Preparing communicators for a digital future

Mobile technology has changed the way we communicate today.

MOBILE technology has changed the way we communicate today. With more than five billion people around the world currently owning a mobile device – half of which are smartphones – one would be hard-pressed to imagine a time when mobile phones were not part and parcel of everyday life.

Whether it’s WhatsApp chat groups, subscribed Twitter feeds or Facebook live broadcasts, the rise of social media means that communication is no longer a one-way street. Not only are people able to obtain information instantly and in different forms, but they generate content as well.

“Technology has made the way we consume information more visual, such as the use of memes to make sense of things. In some ways, digital and social media have made it easier for lots of people to express themselves and be heard. Still, there needs to be an understanding of who gets to say what, the power dynamics inherent in contemporary forms of communication, ” said Monash University Malaysia’s School of Arts and Social Sciences Communication and Media Studies Assoc Prof Emma Baulch.

Universities have to continually reassess programmes to ensure the course content is relevant and effective.Universities have to continually reassess programmes to ensure the course content is relevant and effective.

Why theory matters

As educators of the future workforce, universities have to continually reassess programmes to ensure the course content is relevant and effective in producing graduates that are market-ready and well equipped to tackle digital disruptions that come their way.

According to Baulch, instead of focusing on the technical know-how of the latest in communication technology, Monash University Malaysia’s new Bachelor of Digital Media and Communication (BDMC) course aims to build a strong foundation in media and communications theories, albeit with a digital focus.

The new BDMC course aims to build a strong foundation in media and communications theories, albeit with a digital focus.The new BDMC course aims to build a strong foundation in media and communications theories, albeit with a digital focus.

“This course sits within an arts school, so there is an emphasis on theories and concepts that look at digital within a social context. We look at how digital shapes society, which fits in with universities’ historical role in developing theoretical and conceptual knowledge around contemporary developments, ” she said.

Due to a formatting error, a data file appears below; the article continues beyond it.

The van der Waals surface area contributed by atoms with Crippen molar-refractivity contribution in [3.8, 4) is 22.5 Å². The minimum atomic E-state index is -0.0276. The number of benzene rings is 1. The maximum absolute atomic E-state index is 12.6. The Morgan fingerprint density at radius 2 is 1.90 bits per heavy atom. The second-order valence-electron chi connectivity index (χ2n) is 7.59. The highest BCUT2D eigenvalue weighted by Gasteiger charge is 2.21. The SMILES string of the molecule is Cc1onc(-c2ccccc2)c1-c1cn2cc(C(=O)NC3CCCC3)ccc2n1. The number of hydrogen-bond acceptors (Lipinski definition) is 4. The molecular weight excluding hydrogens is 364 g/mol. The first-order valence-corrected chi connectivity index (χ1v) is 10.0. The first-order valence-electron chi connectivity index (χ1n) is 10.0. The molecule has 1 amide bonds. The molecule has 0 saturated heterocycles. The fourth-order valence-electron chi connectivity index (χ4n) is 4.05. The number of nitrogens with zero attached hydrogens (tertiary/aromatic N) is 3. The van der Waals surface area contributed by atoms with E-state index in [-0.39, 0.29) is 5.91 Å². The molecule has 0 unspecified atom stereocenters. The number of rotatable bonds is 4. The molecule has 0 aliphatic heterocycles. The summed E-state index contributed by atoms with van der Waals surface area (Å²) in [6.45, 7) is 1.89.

Understanding how digital media sit within a broader context of history gives students a greater appreciation of what makes digital unique so that they can better figure out how new technologies shape the future and forge social change, Baulch added.

“We talk about how to develop critical thinking when engaging in a digital environment rife with misinformation. We also provide an understanding of the particular ways digital content circulates. If you understand how content becomes viral, you will then understand the possibilities digital environments present for things like corporate communications or crisis communications, ” she said.

Multiple career pathways

A communications degree is not just reserved for media professionals, said Baulch. Potential careers BDMC students can look forward to include public relations, corporate communications, marketing, advertising, policy development, HR, management, research, editing and writing.

“We are training people to have knowledge and skills that are transferable across different sectors and industries. Social theories are important to this skill set. They afford a critical reading of the way things are in the world, and how they might be changed. Without critical knowledge, tasks requiring leadership or management skills become very difficult, ” she said.

Through the course, students learn research skills essential to cultivate critical thinking and to become agile thinkers. There is also a strong emphasis in developing written and oral communications skills, as well as skills in group work.

“You need to think for yourself and be flexible if you’re to keep up with the changes in digital environments, ” she said.

The course also includes a professional practice stream in which students undertake a digital research project with an NGO and undergo an internship for practical experience and exposure.

“This stream is strongly supported by our industry partners who provide vital input on industry perspectives and needs, ” she said.

A Monash degree gives students “international mobility”.A Monash degree gives students “international mobility”.

Having a Monash degree gives students “international mobility” because the Monash brand is globally recognised

Established in 1998, Monash University Malaysia was the first Monash campus outside Australia. The Malaysian campus has approximately 8,400 students from 78 different countries. Monash University has 60,000 students internationally and a community of over 380,000 alumni living in 155 countries.

With over 100 partner universities worldwide, Monash students can opt for international mobility schemes as part of their course.

While there is a lot of hype over pursuing a career in STEM (Science, Technology, Engineering and Mathematics) in the digital age, mastering communications is still pertinent. “Digital communications is now part of our every waking moment. Nearly every individual on the planet has a mobile phone. Those with an understanding of the social and cultural challenges and possibilities of digital change will be among those to shape the future, ” said Baulch.

For more details about the programme, visit or check it out on Application Day, Dec 14 from 11am to 4pm at Monash University Malaysia.

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